Regardless the type of the book for discussion, the teacher must ensure that students are prepared for the discussion and that they understand the plot and the context of the discussed text. Before holding the first meeting with students, the text of Charlotte’s Web will be divided into several separate sections, with each section assigned to a different student. Each student will be given a specific role (e.g., that of connector, alternate facilitator, character captain, vocabulary enricher, or artful adventurer). The first discussion will take place as soon as all students complete their portion of reading and are prepared to discuss their reading experiences with other group members. A role worksheet may help students maintain the natural course of discussion by performing their roles competently. Students should make written notes to understand the discussed text in depth.
The Literature Circle may start with a brainstorming activity, where each student will be asked to find the central theme of the novel: is it loyalty, friendship, hardship, or realities that make the story so attractive? Students must be able to support their arguments and ideas. This activity will set the direction for further discussion, where participants will have to use information from their portion of the text to prove or refute the relevance of the discussed topic. Sample questions may include: “What traits of character have turned Charlotte and Wilbur into good friends?”; “How can you prove that Charlotte was Wilbur’s true friend?”; “Can you see any human character traits in these animals?”, etc. The results of the discussion may also be reflected in the form of a written web, where students will need to write down the major themes, character traits, and plot details, to form an objective view of the book. It should be noted that in Literature Circles, teachers “are passive participants, tracking students’ involvement and understanding the text” (Day & Spiegel, 2002). Thus, the group is free to put its own discussion questions, to decide what portion of the text should be read by each participant, and how the roles will rotate during the next Literature Circle. At the final stage of literary discussion, the group will be asked to present its findings to the rest of the class. Students will assess each other; self-assessment results will be combined with the results of the teacher’s assessment. A written survey will help evaluate possible gaps in student knowledge and help them choose another book for discussion.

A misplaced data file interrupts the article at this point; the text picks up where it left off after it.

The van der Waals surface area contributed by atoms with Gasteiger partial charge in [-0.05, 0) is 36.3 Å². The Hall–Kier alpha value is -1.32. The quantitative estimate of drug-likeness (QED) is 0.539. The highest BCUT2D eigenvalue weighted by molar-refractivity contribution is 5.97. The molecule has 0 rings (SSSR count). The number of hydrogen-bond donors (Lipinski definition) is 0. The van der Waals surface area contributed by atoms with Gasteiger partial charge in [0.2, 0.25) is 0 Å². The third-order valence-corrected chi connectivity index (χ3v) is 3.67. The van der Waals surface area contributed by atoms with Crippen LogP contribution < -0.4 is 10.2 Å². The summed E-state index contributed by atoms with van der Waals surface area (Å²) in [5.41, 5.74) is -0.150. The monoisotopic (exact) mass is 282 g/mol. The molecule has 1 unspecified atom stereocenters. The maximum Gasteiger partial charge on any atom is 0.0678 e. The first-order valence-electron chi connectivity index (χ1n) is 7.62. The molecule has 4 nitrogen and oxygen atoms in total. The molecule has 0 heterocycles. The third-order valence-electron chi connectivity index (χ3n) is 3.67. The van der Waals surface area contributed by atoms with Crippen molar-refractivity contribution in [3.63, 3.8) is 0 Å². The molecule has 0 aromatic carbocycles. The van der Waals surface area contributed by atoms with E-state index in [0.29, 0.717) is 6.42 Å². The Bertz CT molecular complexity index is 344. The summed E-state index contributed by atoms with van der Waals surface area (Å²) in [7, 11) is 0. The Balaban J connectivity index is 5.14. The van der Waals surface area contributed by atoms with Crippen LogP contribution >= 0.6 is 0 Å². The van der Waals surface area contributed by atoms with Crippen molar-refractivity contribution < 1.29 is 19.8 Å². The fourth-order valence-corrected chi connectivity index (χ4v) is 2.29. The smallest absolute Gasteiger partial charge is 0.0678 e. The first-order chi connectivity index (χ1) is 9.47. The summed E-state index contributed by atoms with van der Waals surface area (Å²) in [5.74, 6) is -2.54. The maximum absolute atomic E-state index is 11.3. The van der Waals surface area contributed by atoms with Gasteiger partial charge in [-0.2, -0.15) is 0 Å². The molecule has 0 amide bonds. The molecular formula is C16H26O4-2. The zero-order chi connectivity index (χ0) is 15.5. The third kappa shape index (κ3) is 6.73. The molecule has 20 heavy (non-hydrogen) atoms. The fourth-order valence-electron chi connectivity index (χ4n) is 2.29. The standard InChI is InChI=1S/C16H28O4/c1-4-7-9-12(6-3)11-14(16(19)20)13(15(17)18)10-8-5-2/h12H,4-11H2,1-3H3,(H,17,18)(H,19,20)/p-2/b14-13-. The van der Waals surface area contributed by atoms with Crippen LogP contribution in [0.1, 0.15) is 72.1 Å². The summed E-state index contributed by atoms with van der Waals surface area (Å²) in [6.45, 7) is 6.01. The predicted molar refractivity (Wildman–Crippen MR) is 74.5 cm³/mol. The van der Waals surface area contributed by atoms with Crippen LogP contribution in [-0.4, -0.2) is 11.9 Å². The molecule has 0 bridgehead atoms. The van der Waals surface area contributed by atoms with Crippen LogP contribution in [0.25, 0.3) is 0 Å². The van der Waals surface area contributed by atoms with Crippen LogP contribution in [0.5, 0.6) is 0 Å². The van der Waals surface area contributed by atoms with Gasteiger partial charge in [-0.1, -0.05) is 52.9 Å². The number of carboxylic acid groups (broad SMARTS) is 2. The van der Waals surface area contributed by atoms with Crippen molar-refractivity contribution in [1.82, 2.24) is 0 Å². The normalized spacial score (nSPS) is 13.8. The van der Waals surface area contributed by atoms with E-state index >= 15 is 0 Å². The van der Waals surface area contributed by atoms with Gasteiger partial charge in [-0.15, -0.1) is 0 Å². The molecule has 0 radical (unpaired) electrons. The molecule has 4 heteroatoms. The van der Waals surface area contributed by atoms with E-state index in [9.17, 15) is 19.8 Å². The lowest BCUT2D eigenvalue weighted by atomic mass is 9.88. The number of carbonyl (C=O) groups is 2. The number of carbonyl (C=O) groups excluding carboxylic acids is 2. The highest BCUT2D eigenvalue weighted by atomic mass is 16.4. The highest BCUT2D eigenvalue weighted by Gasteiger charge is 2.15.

Literature Circles offer a new interactive approach to learning in elementary classroom. Literature Circles form a collaborative vision of how knowledge can be delivered and evaluated in elementary school. Literature Circles offer direct opportunities for improving student reading, writing, and literacy skills, along with the development of self-confidence, self-esteem, and socialization skills between learners. To prevent Literature Circles from failure, the teacher must ensure that students are free to choose the book for discussion, to generate discussion ideas, and to direct the discussion in a way to satisfy their learning needs. Ultimately, Literature Circles teach elementary students “the ability to identify and achieve goals based on the foundation of knowing and valuing oneself” (Day & Spiegel, 2002).
Daniels, H. (1994). Literature circles: voice and choice in the student-centered classroom.
Portland: Stenhouse Publishers.
Day, J.P. & Spiegel, D.L. (2002). Moving forward with literature circles: how to plan,
manage, and evaluate literature circles to deepen understanding and foster a love of reading. Theory and Practice.